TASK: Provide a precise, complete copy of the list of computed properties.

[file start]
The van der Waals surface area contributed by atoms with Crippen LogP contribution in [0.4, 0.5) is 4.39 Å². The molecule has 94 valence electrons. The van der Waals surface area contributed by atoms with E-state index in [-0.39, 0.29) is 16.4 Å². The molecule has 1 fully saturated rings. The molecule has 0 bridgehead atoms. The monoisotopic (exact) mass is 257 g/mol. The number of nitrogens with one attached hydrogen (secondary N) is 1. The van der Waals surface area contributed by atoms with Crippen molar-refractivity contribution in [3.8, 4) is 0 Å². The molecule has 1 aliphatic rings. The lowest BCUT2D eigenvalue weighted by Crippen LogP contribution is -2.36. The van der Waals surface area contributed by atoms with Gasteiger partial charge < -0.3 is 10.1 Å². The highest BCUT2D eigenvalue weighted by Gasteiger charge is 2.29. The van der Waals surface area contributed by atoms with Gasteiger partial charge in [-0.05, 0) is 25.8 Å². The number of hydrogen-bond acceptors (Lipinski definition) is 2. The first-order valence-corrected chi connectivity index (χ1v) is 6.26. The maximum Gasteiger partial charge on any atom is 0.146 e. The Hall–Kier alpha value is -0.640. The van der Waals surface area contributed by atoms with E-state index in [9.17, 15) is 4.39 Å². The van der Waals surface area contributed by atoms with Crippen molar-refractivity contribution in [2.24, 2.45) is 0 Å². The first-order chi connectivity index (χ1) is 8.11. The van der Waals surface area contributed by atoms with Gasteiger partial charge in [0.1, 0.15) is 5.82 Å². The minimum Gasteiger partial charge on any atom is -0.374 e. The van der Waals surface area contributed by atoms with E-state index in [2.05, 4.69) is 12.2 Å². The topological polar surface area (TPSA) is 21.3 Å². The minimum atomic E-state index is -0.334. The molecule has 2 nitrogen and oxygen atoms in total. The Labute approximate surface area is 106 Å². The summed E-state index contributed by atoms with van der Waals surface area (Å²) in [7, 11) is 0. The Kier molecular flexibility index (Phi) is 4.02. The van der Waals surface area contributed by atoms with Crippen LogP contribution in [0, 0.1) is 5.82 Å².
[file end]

The van der Waals surface area contributed by atoms with Crippen LogP contribution in [0.4, 0.5) is 4.39 Å². The molecule has 94 valence electrons. The van der Waals surface area contributed by atoms with E-state index in [-0.39, 0.29) is 16.4 Å². The molecule has 1 fully saturated rings. The molecule has 0 bridgehead atoms. The monoisotopic (exact) mass is 257 g/mol. The number of nitrogens with one attached hydrogen (secondary N) is 1. The van der Waals surface area contributed by atoms with Crippen molar-refractivity contribution in [3.8, 4) is 0 Å². The molecule has 1 aliphatic rings. The lowest BCUT2D eigenvalue weighted by Crippen LogP contribution is -2.36. The van der Waals surface area contributed by atoms with Gasteiger partial charge < -0.3 is 10.1 Å². The highest BCUT2D eigenvalue weighted by Gasteiger charge is 2.29. The van der Waals surface area contributed by atoms with Gasteiger partial charge in [-0.05, 0) is 25.8 Å². The number of hydrogen-bond acceptors (Lipinski definition) is 2. The first-order valence-corrected chi connectivity index (χ1v) is 6.26. The maximum Gasteiger partial charge on any atom is 0.146 e. The Hall–Kier alpha value is -0.640. The van der Waals surface area contributed by atoms with E-state index in [9.17, 15) is 4.39 Å². The van der Waals surface area contributed by atoms with Crippen molar-refractivity contribution in [2.24, 2.45) is 0 Å². The first-order chi connectivity index (χ1) is 8.11. The van der Waals surface area contributed by atoms with Gasteiger partial charge in [0.1, 0.15) is 5.82 Å². The minimum Gasteiger partial charge on any atom is -0.374 e. The van der Waals surface area contributed by atoms with E-state index in [2.05, 4.69) is 12.2 Å². The topological polar surface area (TPSA) is 21.3 Å². The minimum atomic E-state index is -0.334. The molecule has 2 nitrogen and oxygen atoms in total. The Labute approximate surface area is 106 Å². The summed E-state index contributed by atoms with van der Waals surface area (Å²) in [7, 11) is 0. The Kier molecular flexibility index (Phi) is 4.02. The van der Waals surface area contributed by atoms with Crippen LogP contribution in [0, 0.1) is 5.82 Å².